Hip replacement, also called hip arthroplasty, is a surgery that relieves pain in the hip. During the surgery, parts of the hip joint are replaced with artificial ones. The ball and socket make up the hip joint, where the ball is at the top of the femur, which is also called the thigh bone. During hip replacement surgery, one or both of the hip’s parts are changed. The goal of the surgery is to give you less pain so you can go about your daily life and exercise again with less or no pain.
When is Hip Replacement Needed?
Your doctor may suggest a hip replacement if you have a lot of pain, swelling, and damage to your hip joint because of conditions like:
- Rheumatoid arthritis
- Hip fracture injury
- Tumor in the hip joint
When hip pain makes your life less enjoyable, it may be time to get a new hip. Signs of declining quality of life include:
- Pain that keeps you from getting a good night’s sleep
- Simple things like getting dressed or climbing stairs are hard to do
- Not being able to fully enjoy the things you like to do
What to Expect from Hip Arthroscopy
- Most people get better in about six weeks after having a hip arthroscopy
- How long it takes you to get better depends on why you needed surgery
- After your surgery, you’ll need crutches for a week or two, and you should be able to walk and put more weight on your hip after that
- You will also need to get into physical therapy after your surgery, which could last anywhere from a few weeks to a few months
- In about 12 weeks, you should be able to go back to heavy exercise and sports
What to Expect from Hip Replacement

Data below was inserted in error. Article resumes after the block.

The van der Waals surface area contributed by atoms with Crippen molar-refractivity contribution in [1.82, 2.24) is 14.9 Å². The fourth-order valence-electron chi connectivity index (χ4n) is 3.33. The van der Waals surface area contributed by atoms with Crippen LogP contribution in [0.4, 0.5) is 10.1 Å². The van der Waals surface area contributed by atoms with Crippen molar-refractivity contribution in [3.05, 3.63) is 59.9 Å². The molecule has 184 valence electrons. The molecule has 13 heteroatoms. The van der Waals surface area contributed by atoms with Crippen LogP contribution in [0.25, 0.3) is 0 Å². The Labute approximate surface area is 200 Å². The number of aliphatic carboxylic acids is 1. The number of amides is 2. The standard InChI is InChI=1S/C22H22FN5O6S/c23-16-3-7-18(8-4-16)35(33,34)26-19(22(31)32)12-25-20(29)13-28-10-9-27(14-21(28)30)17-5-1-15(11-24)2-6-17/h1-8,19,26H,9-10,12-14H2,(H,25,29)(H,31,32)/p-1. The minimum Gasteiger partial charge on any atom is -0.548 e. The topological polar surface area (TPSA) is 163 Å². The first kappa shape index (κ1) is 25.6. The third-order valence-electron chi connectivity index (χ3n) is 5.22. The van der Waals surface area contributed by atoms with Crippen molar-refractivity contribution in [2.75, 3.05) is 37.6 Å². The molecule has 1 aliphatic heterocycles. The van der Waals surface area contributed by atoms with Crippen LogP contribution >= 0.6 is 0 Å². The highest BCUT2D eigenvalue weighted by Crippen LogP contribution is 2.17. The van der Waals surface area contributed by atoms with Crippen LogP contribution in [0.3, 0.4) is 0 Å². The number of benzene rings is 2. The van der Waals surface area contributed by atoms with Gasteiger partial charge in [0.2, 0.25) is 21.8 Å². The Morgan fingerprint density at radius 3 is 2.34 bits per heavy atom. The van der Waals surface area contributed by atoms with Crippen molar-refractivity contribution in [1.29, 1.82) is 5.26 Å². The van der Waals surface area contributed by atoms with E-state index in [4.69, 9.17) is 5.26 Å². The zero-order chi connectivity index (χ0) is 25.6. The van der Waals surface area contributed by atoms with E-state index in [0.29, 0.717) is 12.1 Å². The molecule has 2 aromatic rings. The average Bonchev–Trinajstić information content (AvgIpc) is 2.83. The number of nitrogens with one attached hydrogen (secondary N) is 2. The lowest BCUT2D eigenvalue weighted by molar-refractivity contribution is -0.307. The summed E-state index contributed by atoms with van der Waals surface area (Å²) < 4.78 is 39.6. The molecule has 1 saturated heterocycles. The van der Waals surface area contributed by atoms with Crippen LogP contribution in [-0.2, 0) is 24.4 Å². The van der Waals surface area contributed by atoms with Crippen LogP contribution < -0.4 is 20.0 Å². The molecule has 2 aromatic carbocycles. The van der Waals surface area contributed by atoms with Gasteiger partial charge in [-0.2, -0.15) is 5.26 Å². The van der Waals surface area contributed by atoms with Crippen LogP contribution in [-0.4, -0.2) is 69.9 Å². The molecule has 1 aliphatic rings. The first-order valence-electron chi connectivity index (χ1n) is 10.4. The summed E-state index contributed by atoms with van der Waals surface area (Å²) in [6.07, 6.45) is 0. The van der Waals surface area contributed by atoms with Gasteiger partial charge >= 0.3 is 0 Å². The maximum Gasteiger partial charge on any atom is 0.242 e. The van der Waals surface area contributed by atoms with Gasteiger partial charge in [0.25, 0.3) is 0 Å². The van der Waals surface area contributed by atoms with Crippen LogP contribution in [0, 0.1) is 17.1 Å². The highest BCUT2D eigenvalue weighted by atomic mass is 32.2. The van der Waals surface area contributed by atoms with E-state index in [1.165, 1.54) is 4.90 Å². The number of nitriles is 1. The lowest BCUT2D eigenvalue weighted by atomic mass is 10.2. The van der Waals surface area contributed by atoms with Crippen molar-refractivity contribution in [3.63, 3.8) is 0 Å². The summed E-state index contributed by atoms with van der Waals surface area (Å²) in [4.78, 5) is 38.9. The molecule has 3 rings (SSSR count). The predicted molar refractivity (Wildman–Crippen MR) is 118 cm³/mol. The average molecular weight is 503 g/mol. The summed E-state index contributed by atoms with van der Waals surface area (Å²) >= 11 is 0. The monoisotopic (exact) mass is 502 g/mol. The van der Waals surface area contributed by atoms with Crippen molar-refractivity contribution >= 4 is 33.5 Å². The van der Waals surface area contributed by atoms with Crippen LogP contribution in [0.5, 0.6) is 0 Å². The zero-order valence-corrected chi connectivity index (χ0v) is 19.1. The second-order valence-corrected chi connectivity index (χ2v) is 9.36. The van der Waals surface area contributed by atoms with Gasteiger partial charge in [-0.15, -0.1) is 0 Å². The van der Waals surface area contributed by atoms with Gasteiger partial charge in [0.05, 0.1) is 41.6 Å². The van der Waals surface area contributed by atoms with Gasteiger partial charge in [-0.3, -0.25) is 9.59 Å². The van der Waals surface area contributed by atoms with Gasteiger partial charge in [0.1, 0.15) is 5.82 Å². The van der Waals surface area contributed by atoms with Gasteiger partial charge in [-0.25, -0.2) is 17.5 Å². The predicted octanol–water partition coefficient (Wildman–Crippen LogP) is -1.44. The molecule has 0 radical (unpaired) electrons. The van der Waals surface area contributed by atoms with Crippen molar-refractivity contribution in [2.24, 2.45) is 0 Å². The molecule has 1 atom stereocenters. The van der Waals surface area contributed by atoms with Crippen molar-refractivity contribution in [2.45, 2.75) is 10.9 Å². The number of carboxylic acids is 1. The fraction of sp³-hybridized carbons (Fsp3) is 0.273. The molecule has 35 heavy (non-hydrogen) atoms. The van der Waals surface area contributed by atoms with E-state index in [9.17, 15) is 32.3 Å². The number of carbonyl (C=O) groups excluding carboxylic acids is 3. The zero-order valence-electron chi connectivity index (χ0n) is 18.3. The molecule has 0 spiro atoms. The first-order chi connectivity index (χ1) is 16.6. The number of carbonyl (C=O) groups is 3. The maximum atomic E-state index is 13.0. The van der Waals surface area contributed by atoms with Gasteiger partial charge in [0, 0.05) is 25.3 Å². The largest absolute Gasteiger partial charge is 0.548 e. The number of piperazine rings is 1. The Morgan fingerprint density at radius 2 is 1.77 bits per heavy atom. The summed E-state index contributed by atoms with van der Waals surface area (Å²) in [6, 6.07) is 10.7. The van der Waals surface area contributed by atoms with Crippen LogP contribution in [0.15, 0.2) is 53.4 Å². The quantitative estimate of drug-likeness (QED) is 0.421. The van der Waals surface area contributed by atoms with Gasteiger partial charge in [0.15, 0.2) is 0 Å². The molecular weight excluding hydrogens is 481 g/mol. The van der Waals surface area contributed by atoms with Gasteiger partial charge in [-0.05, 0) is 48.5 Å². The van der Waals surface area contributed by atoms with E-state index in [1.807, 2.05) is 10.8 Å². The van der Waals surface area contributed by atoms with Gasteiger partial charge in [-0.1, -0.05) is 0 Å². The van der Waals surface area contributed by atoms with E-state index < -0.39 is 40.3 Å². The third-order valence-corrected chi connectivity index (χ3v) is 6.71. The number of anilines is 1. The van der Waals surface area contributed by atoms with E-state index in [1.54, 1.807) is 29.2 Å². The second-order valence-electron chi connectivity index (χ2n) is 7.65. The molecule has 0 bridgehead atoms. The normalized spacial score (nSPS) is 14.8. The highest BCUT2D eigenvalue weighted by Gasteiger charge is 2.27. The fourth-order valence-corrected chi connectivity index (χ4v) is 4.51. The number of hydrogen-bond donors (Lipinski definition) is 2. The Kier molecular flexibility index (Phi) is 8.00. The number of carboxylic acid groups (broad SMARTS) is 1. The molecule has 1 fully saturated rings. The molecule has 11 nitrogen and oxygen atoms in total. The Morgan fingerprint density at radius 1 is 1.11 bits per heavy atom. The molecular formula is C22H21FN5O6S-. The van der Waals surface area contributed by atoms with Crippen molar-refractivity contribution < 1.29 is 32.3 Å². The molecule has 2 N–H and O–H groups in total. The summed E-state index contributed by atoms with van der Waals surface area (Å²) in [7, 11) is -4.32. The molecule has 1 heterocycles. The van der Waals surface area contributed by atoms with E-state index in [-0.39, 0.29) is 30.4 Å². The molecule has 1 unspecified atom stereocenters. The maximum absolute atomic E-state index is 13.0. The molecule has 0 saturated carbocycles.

- You’ll be given painkillers and an antibiotic after surgery
- Your surgeon may give you medicine or physical therapy to avoid blood clots
- Deep Vein Thrombosis (DVT) is less likely to happen after surgery if you take medicine, wear special stockings, and do ankle pumps for two to three days after surgery
- Rehabilitation and physical therapy start right after surgery and continue while the patient is in the hospital and for a year after surgery at home
- The success of a hip replacement surgery and how long it takes to heal depend on several factors, such as the strength of your bones and muscles, your general health, and the way you live
- You’ll do exercises every day that strengthen and stretch the muscles around your hip joint. Most of the time, you’ll do these exercises twice or three times a day for 20 to 30 minutes each time. You’ll also slowly be able to walk, bend, and climb stairs again as your strength and mobility return. It will take you a few weeks to a few months to get back to normal
Hip Arthroscopy vs. Hip Arthroplasty
Total hip replacement, or hip arthroplasty, is a much more invasive procedure than hip arthroscopy. Hip arthroscopy can help a lot of people who are having pain or trouble moving their hips. If arthroscopy doesn’t work or if your pain is too bad, you may need to consider a hip replacement. People who have severe arthritis or a lot of damage to their cartilage usually need a total hip replacement.
Contact us at Tennessee Orthopaedic Clinics to set up an appointment. We will help you live comfortably again.